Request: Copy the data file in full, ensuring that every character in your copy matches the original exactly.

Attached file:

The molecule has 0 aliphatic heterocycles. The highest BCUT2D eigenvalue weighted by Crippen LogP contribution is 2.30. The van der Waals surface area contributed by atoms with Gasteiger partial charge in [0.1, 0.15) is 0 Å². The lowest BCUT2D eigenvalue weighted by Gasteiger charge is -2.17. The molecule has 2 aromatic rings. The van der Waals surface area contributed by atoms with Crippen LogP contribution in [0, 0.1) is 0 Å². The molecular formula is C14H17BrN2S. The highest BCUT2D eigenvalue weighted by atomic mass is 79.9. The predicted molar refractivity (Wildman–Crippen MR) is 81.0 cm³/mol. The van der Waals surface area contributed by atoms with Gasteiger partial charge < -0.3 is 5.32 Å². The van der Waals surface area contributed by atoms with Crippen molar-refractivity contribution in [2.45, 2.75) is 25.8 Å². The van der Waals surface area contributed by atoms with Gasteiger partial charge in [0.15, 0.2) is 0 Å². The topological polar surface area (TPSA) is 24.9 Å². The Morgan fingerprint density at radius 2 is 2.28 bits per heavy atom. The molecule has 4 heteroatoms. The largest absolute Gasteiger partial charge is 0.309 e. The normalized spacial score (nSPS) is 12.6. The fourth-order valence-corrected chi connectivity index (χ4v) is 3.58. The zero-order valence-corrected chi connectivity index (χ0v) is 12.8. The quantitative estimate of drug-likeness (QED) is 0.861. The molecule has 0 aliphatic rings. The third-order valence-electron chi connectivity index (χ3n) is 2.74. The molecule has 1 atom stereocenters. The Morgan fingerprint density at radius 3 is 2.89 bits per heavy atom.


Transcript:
The molecule has 0 aliphatic heterocycles. The highest BCUT2D eigenvalue weighted by Crippen LogP contribution is 2.30. The van der Waals surface area contributed by atoms with Gasteiger partial charge in [0.1, 0.15) is 0 Å². The lowest BCUT2D eigenvalue weighted by Gasteiger charge is -2.17. The molecule has 2 aromatic rings. The van der Waals surface area contributed by atoms with Crippen LogP contribution in [0, 0.1) is 0 Å². The molecular formula is C14H17BrN2S. The highest BCUT2D eigenvalue weighted by atomic mass is 79.9. The predicted molar refractivity (Wildman–Crippen MR) is 81.0 cm³/mol. The van der Waals surface area contributed by atoms with Gasteiger partial charge < -0.3 is 5.32 Å². The van der Waals surface area contributed by atoms with Crippen molar-refractivity contribution in [2.45, 2.75) is 25.8 Å². The van der Waals surface area contributed by atoms with Gasteiger partial charge in [0.15, 0.2) is 0 Å². The topological polar surface area (TPSA) is 24.9 Å². The Morgan fingerprint density at radius 2 is 2.28 bits per heavy atom. The molecule has 4 heteroatoms. The largest absolute Gasteiger partial charge is 0.309 e. The normalized spacial score (nSPS) is 12.6. The fourth-order valence-corrected chi connectivity index (χ4v) is 3.58. The zero-order valence-corrected chi connectivity index (χ0v) is 12.8. The quantitative estimate of drug-likeness (QED) is 0.861. The molecule has 0 aliphatic rings. The third-order valence-electron chi connectivity index (χ3n) is 2.74. The molecule has 1 atom stereocenters. The Morgan fingerprint density at radius 3 is 2.89 bits per heavy atom.